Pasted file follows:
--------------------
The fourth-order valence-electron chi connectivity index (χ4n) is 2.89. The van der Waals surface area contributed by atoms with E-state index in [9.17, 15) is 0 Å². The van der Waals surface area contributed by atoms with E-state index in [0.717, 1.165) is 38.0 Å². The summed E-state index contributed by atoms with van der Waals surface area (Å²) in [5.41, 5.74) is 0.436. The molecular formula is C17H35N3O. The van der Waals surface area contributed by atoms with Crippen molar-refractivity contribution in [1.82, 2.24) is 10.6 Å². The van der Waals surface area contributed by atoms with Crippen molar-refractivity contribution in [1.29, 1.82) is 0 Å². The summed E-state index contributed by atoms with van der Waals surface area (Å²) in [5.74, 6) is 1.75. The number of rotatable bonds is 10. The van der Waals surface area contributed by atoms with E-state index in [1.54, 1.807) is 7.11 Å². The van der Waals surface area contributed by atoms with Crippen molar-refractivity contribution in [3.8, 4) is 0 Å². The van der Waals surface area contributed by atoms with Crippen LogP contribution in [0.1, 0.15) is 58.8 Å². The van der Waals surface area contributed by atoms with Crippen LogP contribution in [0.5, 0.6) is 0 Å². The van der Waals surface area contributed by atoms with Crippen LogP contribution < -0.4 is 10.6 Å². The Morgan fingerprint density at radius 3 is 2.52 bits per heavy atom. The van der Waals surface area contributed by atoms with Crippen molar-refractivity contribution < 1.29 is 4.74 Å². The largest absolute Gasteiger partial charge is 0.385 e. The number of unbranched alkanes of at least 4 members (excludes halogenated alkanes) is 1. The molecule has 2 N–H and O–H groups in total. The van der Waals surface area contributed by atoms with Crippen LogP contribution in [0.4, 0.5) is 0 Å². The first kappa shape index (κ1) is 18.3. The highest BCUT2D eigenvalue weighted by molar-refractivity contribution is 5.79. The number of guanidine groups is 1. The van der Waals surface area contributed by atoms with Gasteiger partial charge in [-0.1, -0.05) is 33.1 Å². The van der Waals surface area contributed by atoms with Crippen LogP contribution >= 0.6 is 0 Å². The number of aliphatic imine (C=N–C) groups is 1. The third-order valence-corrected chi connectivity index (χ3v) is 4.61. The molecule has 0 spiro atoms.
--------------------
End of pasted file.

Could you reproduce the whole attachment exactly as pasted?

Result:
The fourth-order valence-electron chi connectivity index (χ4n) is 2.89. The van der Waals surface area contributed by atoms with E-state index in [9.17, 15) is 0 Å². The van der Waals surface area contributed by atoms with E-state index in [0.717, 1.165) is 38.0 Å². The summed E-state index contributed by atoms with van der Waals surface area (Å²) in [5.41, 5.74) is 0.436. The molecular formula is C17H35N3O. The van der Waals surface area contributed by atoms with Crippen molar-refractivity contribution in [1.82, 2.24) is 10.6 Å². The van der Waals surface area contributed by atoms with Crippen molar-refractivity contribution in [1.29, 1.82) is 0 Å². The summed E-state index contributed by atoms with van der Waals surface area (Å²) in [5.74, 6) is 1.75. The number of rotatable bonds is 10. The van der Waals surface area contributed by atoms with E-state index in [1.54, 1.807) is 7.11 Å². The van der Waals surface area contributed by atoms with Crippen molar-refractivity contribution in [3.8, 4) is 0 Å². The van der Waals surface area contributed by atoms with Crippen LogP contribution in [0.1, 0.15) is 58.8 Å². The van der Waals surface area contributed by atoms with Crippen LogP contribution in [0.5, 0.6) is 0 Å². The van der Waals surface area contributed by atoms with Crippen LogP contribution < -0.4 is 10.6 Å². The Morgan fingerprint density at radius 3 is 2.52 bits per heavy atom. The van der Waals surface area contributed by atoms with Crippen molar-refractivity contribution < 1.29 is 4.74 Å². The largest absolute Gasteiger partial charge is 0.385 e. The number of unbranched alkanes of at least 4 members (excludes halogenated alkanes) is 1. The molecule has 2 N–H and O–H groups in total. The van der Waals surface area contributed by atoms with Crippen LogP contribution in [0.4, 0.5) is 0 Å². The first kappa shape index (κ1) is 18.3. The highest BCUT2D eigenvalue weighted by molar-refractivity contribution is 5.79. The number of guanidine groups is 1. The van der Waals surface area contributed by atoms with Gasteiger partial charge in [-0.1, -0.05) is 33.1 Å². The van der Waals surface area contributed by atoms with Crippen LogP contribution >= 0.6 is 0 Å². The number of aliphatic imine (C=N–C) groups is 1. The third-order valence-corrected chi connectivity index (χ3v) is 4.61. The molecule has 0 spiro atoms.